Every baby is so unique and their needs are so different even between siblings! I’m hedging my bets that our newest lil’ babe will show us his own preferences for sleep and structure too!
4.) Relax, Try Out Different Things, & Give Yourself Grace
As a first-time mom, I was super regimented about sleep cycles and schedules. I was adamant and would stress myself out about missing nap time at home. While it helped with A being a routine loving baby, looking back, I wish I would’ve given myself more grace and slack. I remember feeling inadequate if A’s naps turned into 30 min cat naps or being hyper sensitive about his wake times and not being able to rest at all myself. I questioned different things; unsure about the things I tried to do to help myself and A through the newborn sleep phase.
Naturally, as a second-time mom, I became (by default) a bit more relaxed and less rigid about sleep schedules. We had a toddler to keep up with and sometimes the baby’s nap schedules and such were on the go! And what do you know, at the end of the day, both kids still slept the same amount of hours at the newborn stage and beyond. I was able to trust my mama instinct as to what would or wouldn’t work and C’s newborn sleep days are a fond, distant memory of normal fourth trimester needs.
5.) Prepare for the Unknown
We were very lucky that neither of our boys were colicky babies. But, we know from our 4+ years of parenting to prepare for the unknown. I don’t take it for granted that we’ve never dealt with colic or excessive crying. And I’ve done my research on it as best as I can, as a mom who hasn’t experienced it first-hand.
Colic is usually when a healthy baby cries for more than 3 hours a day, at least 3 days a week, for over 3 weeks. It usually starts in the first few weeks of life. Babies may experience increased crying in the evening and at night. Research indicates that the type of bacteria in the infant’s digestive system may determine whether a child is colicky. This suggests a role for probiotics to help support a balance of good bacteria in the digestive tract of colicky infants. In particular, the probiotic Lactobacillus reuteri has been clinically shown in multiple studies to reducing crying time in colicky infants. Comforting probiotics are a great way to improve the good bacteria in baby’s digestive system.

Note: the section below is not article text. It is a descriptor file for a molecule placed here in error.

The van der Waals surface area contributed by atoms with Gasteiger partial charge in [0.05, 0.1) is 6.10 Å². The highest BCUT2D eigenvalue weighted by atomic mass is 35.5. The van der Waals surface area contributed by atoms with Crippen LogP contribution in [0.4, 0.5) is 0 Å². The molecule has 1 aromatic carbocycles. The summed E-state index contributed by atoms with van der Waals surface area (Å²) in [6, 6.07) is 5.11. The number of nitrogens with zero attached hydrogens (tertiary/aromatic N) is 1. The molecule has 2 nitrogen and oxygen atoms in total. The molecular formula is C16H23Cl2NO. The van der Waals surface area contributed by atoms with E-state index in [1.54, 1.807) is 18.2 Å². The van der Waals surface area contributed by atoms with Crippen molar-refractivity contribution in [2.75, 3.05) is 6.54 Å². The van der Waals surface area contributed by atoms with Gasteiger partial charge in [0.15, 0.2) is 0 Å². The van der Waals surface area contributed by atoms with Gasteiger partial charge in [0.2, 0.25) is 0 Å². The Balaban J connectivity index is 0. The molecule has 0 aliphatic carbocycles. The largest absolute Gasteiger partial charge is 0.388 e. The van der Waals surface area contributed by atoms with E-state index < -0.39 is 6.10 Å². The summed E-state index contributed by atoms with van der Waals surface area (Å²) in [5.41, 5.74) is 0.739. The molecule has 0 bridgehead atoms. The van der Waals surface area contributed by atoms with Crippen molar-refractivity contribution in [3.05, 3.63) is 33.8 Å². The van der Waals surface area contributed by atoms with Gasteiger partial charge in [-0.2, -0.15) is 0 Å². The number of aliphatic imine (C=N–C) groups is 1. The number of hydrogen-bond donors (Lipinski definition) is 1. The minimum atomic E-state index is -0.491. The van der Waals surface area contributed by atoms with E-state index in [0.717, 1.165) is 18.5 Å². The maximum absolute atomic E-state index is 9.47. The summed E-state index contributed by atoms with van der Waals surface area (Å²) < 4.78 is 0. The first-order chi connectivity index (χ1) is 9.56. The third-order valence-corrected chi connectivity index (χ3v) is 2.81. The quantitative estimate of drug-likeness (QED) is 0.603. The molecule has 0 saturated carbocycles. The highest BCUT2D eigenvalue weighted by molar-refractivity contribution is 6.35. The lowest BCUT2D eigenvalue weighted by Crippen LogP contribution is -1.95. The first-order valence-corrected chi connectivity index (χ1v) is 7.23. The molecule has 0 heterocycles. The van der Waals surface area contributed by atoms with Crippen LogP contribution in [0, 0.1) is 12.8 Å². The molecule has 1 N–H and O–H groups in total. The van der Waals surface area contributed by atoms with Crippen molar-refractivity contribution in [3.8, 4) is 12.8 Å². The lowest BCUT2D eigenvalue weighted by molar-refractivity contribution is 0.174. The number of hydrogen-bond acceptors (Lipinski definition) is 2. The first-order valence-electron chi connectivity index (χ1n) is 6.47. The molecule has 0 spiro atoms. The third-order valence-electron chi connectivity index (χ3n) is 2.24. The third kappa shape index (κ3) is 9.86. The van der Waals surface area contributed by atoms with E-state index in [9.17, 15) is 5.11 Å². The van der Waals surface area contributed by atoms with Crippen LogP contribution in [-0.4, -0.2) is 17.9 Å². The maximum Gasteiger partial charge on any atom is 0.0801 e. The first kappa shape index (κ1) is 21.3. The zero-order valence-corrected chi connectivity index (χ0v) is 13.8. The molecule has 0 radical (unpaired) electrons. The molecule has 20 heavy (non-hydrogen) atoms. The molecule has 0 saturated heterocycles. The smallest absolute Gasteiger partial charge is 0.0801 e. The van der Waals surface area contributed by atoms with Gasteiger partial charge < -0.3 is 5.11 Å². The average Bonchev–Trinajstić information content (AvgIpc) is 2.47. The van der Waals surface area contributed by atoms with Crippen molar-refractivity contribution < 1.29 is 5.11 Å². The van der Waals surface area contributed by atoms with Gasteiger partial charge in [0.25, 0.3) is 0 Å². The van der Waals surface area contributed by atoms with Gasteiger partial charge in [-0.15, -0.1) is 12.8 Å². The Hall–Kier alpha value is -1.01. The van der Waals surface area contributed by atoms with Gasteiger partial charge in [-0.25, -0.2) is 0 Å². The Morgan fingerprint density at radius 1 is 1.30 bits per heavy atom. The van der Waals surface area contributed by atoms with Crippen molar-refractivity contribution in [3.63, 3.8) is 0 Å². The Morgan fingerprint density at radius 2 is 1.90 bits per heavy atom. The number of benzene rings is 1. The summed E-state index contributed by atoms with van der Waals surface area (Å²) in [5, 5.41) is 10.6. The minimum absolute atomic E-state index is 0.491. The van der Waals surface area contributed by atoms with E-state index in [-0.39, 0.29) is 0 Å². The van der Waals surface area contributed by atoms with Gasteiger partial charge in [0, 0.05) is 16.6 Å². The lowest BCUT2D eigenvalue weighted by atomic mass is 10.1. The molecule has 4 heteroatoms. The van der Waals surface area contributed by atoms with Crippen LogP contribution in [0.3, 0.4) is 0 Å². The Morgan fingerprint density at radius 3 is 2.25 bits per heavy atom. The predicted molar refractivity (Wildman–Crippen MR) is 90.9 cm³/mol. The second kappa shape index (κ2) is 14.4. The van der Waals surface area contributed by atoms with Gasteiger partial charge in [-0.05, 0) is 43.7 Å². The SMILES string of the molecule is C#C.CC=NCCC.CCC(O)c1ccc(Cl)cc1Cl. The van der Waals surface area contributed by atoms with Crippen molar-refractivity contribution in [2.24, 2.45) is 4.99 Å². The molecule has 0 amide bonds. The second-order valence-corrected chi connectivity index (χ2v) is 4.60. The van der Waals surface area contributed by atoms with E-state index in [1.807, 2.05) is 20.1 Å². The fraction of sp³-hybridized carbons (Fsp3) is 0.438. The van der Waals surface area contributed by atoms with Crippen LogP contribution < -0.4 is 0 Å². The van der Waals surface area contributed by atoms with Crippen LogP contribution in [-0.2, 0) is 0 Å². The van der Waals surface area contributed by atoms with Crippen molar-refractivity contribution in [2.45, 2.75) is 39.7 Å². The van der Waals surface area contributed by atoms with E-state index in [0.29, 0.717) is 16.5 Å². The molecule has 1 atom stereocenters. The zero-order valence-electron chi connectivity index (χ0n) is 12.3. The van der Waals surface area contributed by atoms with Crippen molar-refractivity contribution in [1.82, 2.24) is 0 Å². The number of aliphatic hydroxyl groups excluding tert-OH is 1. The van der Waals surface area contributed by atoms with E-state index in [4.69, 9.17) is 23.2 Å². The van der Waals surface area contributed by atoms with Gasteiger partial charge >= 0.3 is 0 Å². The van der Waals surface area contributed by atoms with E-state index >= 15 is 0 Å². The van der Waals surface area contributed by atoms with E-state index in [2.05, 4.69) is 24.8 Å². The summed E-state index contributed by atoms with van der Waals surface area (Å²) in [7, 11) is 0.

I’m so glad that I’m stocked up on Gerber’s Soothe drops that contain L. reuteri, a comforting probiotic that is safe for infants and similar to those found in breastmilk. Gerber Soothe products can effectively help babies to reduce crying time. I’m glad I have the Gerber Soothe Infant formula on hand too, because both A and C had a couple of weeks in their newborn days where they needed formula in addition to my breastmilk to meet their needs.
Do you have any more tips for newborn sleep?
If you want to learn more, Gerber has different experts available (Registered Dietitians, Certified Lactation Consultant and Certified Baby Sleep Consultant) to answer any questions: 1-800-203-4565.